Becker said on Wednesday, “Frankfurt maintains, with its partnership with Tel Aviv, a special closeness to Israel and has continued to expand over the previous years this special relationship.”
The municipality said in a statement that Becker announced Frankfurt’s clear position against BDS in light of anti-boycott measures taken by other national and regional legislatures, including Munich’s.
Becker said BDS, at its core, is a movement that “delegitimizes the State of Israel and uses the method of a boycott to defame [Israel].” He cited BDS actions to intimidate artists who want to appear in Israel.
He also noted the boycott activities of “department store police” who stigmatize Israeli products in order to pressure stores to turn against the Jewish state.
Anti-Israel activists have over the years marched into stores in Bremen, Bonn and other German cities to single out Israeli goods for opprobrium.
Becker said his city is engaged for a peaceful resolution of the Israel-Palestinian conflict.
Last week, Becker wrote on his Facebook page: “With the rising terrorism in Europe, more and more people start to understand the situation that Israel has been facing since David Ben-Gurion proclaimed the independence of Israel on May 14, 1948. This rising awareness should also open the eyes of the people in Europe to see that it is up to us to support Israel, as it is the only democratic country under the rule of law in the Middle East. Israel is the democratic bridge between Occident and Orient and is linked closely to our European values and virtues and way of life.”
He continued, “This year marks a decade of suffering for the people in Gaza. No, not from Israeli policy, as many people in Europe might think.
No, people in Gaza suffer from a lack of freedom, from a lack of democracy, from the brutal rule of Hamas, which is betraying its own people and has been governing Gaza since Israel withdrew in 2005 and Hamas took over power in 2007 after fighting between Hamas and Fatah. The corrupt leadership of Hamas has received hundreds of millions of dollars in the past decade, but the money has not gone to the people, but to the accounts of corrupt Hamas leaders and to the funding of terrorism and terrorist infrastructure in their fight against Israel.”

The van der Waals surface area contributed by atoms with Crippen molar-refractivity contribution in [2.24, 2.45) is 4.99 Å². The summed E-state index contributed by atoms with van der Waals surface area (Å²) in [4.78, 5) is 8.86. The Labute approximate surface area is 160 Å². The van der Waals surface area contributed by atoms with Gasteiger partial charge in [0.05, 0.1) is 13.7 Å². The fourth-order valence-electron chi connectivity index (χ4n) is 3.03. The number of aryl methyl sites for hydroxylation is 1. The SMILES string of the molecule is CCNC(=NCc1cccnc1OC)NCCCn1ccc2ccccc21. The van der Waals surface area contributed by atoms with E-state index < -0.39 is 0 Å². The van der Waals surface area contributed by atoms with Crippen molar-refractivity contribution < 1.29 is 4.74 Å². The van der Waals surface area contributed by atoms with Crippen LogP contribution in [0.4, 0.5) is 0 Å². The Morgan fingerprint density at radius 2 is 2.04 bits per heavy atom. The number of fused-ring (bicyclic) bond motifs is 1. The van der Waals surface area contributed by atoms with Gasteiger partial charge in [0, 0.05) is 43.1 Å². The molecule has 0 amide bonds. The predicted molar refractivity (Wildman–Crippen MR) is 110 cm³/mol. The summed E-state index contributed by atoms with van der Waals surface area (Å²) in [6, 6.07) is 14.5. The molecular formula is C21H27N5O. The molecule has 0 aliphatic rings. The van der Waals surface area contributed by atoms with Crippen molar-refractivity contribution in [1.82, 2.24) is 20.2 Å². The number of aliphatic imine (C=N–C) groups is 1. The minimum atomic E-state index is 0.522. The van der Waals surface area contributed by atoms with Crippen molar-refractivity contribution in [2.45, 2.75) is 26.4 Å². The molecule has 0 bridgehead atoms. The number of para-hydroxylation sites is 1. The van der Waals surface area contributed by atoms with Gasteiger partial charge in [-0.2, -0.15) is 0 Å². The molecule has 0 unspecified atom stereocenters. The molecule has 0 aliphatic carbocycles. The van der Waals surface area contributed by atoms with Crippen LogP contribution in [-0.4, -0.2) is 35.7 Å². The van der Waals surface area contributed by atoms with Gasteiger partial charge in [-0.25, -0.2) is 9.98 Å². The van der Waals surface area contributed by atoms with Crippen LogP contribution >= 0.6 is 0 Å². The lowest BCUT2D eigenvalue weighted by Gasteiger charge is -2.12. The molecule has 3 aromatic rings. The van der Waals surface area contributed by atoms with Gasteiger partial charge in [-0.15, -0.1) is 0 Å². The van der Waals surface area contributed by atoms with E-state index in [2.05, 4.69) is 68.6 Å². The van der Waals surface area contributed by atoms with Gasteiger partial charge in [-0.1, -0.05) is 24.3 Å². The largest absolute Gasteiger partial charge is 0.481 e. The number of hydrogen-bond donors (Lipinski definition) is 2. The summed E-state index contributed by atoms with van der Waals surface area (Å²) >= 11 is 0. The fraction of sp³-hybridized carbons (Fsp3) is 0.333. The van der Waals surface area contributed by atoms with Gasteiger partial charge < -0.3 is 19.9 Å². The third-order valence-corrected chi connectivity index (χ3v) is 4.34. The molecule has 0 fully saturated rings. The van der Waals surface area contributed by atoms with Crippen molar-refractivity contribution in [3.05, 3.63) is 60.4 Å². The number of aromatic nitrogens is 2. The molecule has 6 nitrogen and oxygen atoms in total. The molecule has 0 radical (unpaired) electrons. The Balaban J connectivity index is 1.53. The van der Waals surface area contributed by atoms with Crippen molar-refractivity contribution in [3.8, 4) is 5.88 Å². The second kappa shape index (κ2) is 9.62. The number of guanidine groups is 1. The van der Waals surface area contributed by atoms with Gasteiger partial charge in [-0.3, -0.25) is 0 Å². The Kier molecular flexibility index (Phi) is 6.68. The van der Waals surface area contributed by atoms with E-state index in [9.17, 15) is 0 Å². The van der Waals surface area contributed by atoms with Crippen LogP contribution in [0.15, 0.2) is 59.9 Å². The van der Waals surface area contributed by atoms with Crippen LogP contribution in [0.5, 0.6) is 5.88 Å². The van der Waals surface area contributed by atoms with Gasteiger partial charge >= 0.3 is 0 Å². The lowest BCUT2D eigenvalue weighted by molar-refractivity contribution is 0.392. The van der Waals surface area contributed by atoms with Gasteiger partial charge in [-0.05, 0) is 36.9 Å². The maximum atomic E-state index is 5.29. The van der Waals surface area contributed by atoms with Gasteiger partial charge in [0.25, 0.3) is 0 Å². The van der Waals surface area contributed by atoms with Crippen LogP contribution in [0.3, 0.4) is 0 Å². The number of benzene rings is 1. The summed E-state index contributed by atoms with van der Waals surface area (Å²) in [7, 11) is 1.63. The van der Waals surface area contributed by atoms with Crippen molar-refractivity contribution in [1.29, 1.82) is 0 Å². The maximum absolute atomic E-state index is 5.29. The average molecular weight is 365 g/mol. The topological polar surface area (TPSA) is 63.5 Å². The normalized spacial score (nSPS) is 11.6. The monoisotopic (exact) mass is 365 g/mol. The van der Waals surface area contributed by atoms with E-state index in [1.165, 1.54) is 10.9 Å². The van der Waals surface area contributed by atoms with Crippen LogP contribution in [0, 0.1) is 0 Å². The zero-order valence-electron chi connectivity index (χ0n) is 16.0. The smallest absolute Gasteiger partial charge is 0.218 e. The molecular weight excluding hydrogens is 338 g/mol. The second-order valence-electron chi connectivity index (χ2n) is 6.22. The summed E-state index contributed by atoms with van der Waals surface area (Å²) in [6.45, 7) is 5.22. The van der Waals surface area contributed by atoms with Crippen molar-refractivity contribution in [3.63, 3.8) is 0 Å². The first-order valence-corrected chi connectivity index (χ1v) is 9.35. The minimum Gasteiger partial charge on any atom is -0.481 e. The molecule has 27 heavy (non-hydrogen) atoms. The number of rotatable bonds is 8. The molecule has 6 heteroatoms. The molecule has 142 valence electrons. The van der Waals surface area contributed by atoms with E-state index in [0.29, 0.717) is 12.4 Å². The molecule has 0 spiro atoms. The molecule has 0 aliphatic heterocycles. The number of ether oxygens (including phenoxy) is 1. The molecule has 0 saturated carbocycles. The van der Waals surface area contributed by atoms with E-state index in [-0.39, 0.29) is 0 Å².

Becker further said that “there should not be any European tax-money funding terrorism. And as long as it is not possible to track where our tax money meant for the humanitarian aid in Gaza goes, we should freeze our financial support.”
FARAH, Afghanistan — A police officer guarding the outskirts of this city remembers the call from his commander, warning that hundreds of Taliban fighters were headed his way.
“Within half an hour, they attacked,” recalled Officer Najibullah Amiri, 35. The Taliban swarmed the farmlands surrounding his post and seized the western riverbank here in Farah, the capital of the province by the same name.
It was the start of a three-week siege in October, and only after American air support was called in to end it and the smoke cleared did Afghan security officials realize who was behind the lightning strike: Iran.
Four senior Iranian commandos were among the scores of dead, Afghan intelligence officials said, noting their funerals in Iran. Many of the Taliban dead and wounded were also taken back across the nearby border with Iran, where the insurgents had been recruited and trained, village elders told Afghan provincial officials.
The assault, coordinated with attacks on several other cities, was part of the Taliban’s most ambitious attempt since 2001 to retake power. But it was also a piece of an accelerating Iranian campaign to step into a vacuum left by departing American forces — Iran’s biggest push into Afghanistan in decades.
There is no doubt that as the United States winds down the Afghan war — the longest in American history, and one that has cost half a trillion dollars and more than 150,000 lives on all sides — regional adversaries are muscling in.
Saudi Arabia and Pakistan remain the dominant players. But Iran is also making a bold gambit to shape Afghanistan in its favor.
Over the past decade and a half, the United States has taken out Iran’s chief enemies on two of its borders, the Taliban government in Afghanistan and Saddam Hussein in Iraq. Iran has used that to its advantage, working quietly and relentlessly to spread its influence.
In Iraq, it has exploited a chaotic civil war and the American withdrawal to create a virtual satellite state. In Afghanistan, Iran aims to make sure that foreign forces leave eventually, and that any government that prevails will at least not threaten its interests, and at best be friendly or aligned with them.